Is Phonics Important When Teaching Spelling

Phonics and SpellingI cannot tell a lie; I love a good debate! Here is the topic: Is explicit phonics instruction important when teaching spelling? I like to hear points and proof, rebuttals and rebukes. So, to handle this one, I thought I would let the people who claim improving spelling with phonics is “for the birds” give their points, and I will then give my response, as politely as possible. Obviously, I find phonics to be foundational when teaching spelling. It is also a key component in a structured literacy approach.

Point 1: There are just too many exceptions to phonics rules. Teaching phonics is a waste of time.

My rebuttal: While there are exceptions, the majority of our words prove phonetically — actually, around 84 percent. And that percentage is mostly if the words are spelled on sound-symbol correspondences alone. One letter may be off, but the word is mostly predictable. And the other roughly 16 percent are not that far off when things like word origin are taken into account. Researchers estimate that only four percent of English words are truly irregular.1  Teaching the system of the language through explicit phonics instruction can help students learn patterns and can give them a framework for spelling that will increase their chances for spelling accuracy.

Point 2: Phonics may be helpful for reading but not for spelling.

My rebuttal: Research has again brought to light the clear connection of reading and spelling. Spelling is merely the reverse process of reading. When we read, we break down, or decode, the symbols used to represent certain sounds and use the pattern of those letters within a particular word to figure out what the word is (how to say it). Essentially, we are translating a printed word into sound. For spelling, we do the reverse in that we take sounds and convert them into printed words based upon our phonological awareness and understanding of word patterns. Both require a developmental understanding that starts with a letter-to-sound correspondence and then moves to an understanding of within-word patterns, syllable structure, and derivations.2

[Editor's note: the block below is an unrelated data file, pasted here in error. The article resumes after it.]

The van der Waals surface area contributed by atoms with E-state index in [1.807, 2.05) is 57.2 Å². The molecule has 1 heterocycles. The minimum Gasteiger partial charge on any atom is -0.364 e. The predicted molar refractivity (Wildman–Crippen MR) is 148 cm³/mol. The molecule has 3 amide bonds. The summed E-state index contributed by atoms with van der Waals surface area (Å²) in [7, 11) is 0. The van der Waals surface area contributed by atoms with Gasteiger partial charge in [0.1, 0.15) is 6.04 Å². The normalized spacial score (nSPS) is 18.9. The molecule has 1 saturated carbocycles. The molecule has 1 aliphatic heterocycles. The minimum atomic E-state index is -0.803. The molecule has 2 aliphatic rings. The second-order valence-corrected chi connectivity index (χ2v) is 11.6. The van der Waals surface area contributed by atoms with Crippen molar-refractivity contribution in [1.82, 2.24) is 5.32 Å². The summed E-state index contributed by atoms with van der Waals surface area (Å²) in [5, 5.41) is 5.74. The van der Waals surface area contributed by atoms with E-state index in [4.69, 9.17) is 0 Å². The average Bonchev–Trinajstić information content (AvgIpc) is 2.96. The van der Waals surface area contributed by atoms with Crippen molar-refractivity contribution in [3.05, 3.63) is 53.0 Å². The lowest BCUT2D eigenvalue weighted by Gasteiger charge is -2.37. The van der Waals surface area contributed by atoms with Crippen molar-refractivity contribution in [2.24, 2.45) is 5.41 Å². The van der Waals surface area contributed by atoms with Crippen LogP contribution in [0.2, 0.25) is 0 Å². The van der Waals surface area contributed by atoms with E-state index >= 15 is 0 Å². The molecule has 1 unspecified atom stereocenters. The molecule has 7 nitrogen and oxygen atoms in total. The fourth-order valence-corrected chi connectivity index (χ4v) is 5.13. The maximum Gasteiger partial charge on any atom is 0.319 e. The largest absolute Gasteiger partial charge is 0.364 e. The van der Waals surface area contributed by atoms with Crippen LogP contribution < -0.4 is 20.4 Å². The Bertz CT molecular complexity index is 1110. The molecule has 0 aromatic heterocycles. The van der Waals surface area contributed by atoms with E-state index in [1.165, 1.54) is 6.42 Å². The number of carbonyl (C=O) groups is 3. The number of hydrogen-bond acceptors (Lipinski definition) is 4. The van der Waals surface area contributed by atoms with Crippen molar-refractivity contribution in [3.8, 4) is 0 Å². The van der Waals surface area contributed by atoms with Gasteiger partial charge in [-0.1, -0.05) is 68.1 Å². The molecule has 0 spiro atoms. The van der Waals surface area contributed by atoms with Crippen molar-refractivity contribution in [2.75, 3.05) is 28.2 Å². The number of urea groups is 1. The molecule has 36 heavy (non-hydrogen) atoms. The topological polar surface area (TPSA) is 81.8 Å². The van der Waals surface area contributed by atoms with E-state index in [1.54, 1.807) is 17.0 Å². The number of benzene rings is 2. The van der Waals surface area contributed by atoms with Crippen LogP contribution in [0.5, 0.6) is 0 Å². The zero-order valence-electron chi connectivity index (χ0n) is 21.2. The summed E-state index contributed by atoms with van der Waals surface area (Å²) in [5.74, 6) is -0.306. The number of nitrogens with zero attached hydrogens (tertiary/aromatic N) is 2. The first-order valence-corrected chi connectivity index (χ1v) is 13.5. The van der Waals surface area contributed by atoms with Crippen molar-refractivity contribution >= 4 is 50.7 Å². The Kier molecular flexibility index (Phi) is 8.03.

Point 3: Can’t we just use spell check instead of learning spelling patterns and rules?

My rebuttal: Spell checkers actually help only those who can spell reasonably well so that they produce a close approximation of the target word. In fact, one study reported that spell checkers usually catch just 30 to 80 percent of misspellings overall (partly because they miss errors like here vs. hear) and that spell checkers identified the target word, from the misspellings of students with learning disabilities, only 53 percent of the time.3

Those who have a learning disability in reading usually also have a learning disability in spelling. These challenges stem from the same core deficit that typically involves poor phonemic awareness or poor knowledge of letter-sound relationships.4  They cannot improve their spelling or reading strategies by merely having more exposure to words, and they cannot merely rely on spell check. They need to have a solid base in sound spelling skills, and that comes from systematic phonics instruction.  Rudimentary spelling skills or just taking a stab at it is not sufficient.